A Nightingale Sang In Berkeley Square followed, with each member of the quintet taking a solo role in this old favourite, which was warmly received by the audience.
Before ending the second half with a comedy piece Come Landlord Fill The Flowing Bowl (where
TUBE made it increasingly apparent that the landlord was being generous in his offerings...), David Childs took to the stage again with a rendition of Believe Me If All Those Endearing Young Charms, accompanied by TUBE.
Hadstock Silver kicked off the second half with two punchy numbers from film and stage shows,
entertaining the audience with a medley from Grease and All That Jazz from the musical Chicago.
Haverhill Silver Band nearly blew the audience onto The Backs with the first three notes of Toccata and not a split in sight.
With precision and drive, they motored their way through this well known arrangement by Ray Farr under the direction of Mark Ager, before being joined on stage by David Childs for Woodfield’s Varied Mood - truly varied in style and tempo.
Bourgeois’ Serenade followed from the Silver Band, lolloping along with its 11/8 bars and performed with grace and agility by this solid First Section band.
It is interesting to note that Haverhill have a regular attendance at rehearsals of more than 25 players, which is a rarity among bands these
days. They have a thriving youth band, ably led by Di Pannell, and have integrated many youth band players into the senior band over the years.
David Childs took to the stage again with the melancholy melody of Lament from Stabat Mater, a magnificently moving piece, which was backed by Haverhill Silver in a delicate and sensitive manner.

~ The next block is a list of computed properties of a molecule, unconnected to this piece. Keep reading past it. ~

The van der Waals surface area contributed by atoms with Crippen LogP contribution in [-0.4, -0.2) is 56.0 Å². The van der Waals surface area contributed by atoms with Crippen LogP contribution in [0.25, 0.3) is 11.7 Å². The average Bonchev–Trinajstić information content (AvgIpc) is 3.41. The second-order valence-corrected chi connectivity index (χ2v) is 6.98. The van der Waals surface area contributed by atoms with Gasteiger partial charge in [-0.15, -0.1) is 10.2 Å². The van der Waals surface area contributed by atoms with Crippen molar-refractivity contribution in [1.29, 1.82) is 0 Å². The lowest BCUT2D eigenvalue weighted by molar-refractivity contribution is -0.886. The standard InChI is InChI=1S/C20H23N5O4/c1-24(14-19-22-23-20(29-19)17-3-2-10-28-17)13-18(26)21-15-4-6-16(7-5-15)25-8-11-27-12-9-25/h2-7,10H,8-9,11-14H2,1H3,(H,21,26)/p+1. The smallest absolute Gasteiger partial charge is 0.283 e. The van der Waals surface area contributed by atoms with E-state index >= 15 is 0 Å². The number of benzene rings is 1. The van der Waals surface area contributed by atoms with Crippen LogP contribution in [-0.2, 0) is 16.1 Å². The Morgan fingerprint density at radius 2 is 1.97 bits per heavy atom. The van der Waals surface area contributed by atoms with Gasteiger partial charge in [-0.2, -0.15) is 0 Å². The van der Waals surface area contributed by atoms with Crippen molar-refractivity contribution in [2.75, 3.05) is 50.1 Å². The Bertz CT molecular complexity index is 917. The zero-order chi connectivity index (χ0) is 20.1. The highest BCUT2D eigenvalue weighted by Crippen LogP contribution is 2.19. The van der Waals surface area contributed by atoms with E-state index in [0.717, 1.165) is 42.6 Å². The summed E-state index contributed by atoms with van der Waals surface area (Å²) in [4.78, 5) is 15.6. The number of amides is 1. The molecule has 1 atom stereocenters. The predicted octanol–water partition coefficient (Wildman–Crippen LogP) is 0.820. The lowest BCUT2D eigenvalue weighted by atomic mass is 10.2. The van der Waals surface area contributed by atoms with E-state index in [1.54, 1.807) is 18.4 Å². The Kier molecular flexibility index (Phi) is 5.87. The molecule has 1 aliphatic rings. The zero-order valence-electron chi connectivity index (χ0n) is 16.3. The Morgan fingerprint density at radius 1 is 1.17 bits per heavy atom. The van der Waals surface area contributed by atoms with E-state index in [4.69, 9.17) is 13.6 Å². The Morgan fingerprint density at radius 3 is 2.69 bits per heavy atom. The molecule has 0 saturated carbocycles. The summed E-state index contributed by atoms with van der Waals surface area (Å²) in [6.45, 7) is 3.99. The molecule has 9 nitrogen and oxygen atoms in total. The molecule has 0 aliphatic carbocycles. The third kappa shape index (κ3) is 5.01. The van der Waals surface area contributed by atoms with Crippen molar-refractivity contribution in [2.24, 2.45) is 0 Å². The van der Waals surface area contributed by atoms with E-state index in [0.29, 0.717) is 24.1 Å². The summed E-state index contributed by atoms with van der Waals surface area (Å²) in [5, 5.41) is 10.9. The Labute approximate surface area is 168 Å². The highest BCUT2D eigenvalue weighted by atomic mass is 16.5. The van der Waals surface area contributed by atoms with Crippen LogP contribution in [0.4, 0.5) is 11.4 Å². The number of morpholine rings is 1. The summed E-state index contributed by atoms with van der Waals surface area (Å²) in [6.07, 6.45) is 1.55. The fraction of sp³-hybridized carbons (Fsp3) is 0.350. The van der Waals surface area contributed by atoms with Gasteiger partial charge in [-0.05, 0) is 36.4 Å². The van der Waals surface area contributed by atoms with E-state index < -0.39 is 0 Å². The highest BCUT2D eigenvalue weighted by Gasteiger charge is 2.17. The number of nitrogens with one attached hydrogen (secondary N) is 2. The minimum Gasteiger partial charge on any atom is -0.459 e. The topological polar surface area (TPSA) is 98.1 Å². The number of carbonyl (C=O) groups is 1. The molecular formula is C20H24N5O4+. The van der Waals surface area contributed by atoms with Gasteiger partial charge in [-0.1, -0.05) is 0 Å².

The five second hush before the applause was testimony to the quality of playing from Childs and his equally controlled and understated accompaniment.
A change of mood again with Perpetuum Mobile tripping along nicely to entertain the audience
before Childs returned to play Doughty’s Grandfather’s Clock, impressing the audience yet
again with his tonal range and technical ability.
Finishing off their set, Haverhill played Fernie’s arrangement of MacArthur Park with a superb mix of romantic lilt and thumping rock beat.
Childs returned, introducing an encore of the Hot Canary, beginning with sustained chords and long warbling bird whistles.
At the end of a long evening, this piece required Childs to hit over 60 top Fs throughout the piece, which he did with ease.
It is clear why David Childs is the country’s leading euphonium player.
As a grand finale, a massed band of Haverhill Silver, Hadstock Silver, Bones Apart and TUBE joined together to play Lord of the Dance and Pines of Rome. David Childs also sidled in and made an unexpected but very welcome appearance in the massed band.
This was a concert of epic proportions, with over 25 pieces played, supporting a very good cause, brilliantly organised by Lisa Jardine-Wright and benefitting from the outstanding musical talents of David Childs, Bones Apart and TUBE.
No player took any money for their time or travel at this charity event, which raised over £3000 for Cancer Research UK.
It is rare to find true altruism these days, but the packed out concert hall at West Road certainly witnessed not only amazing musicianship of the highest level, but also saw charitable giving in action.
A veritable musical triumph!
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Thursday 20 June 2013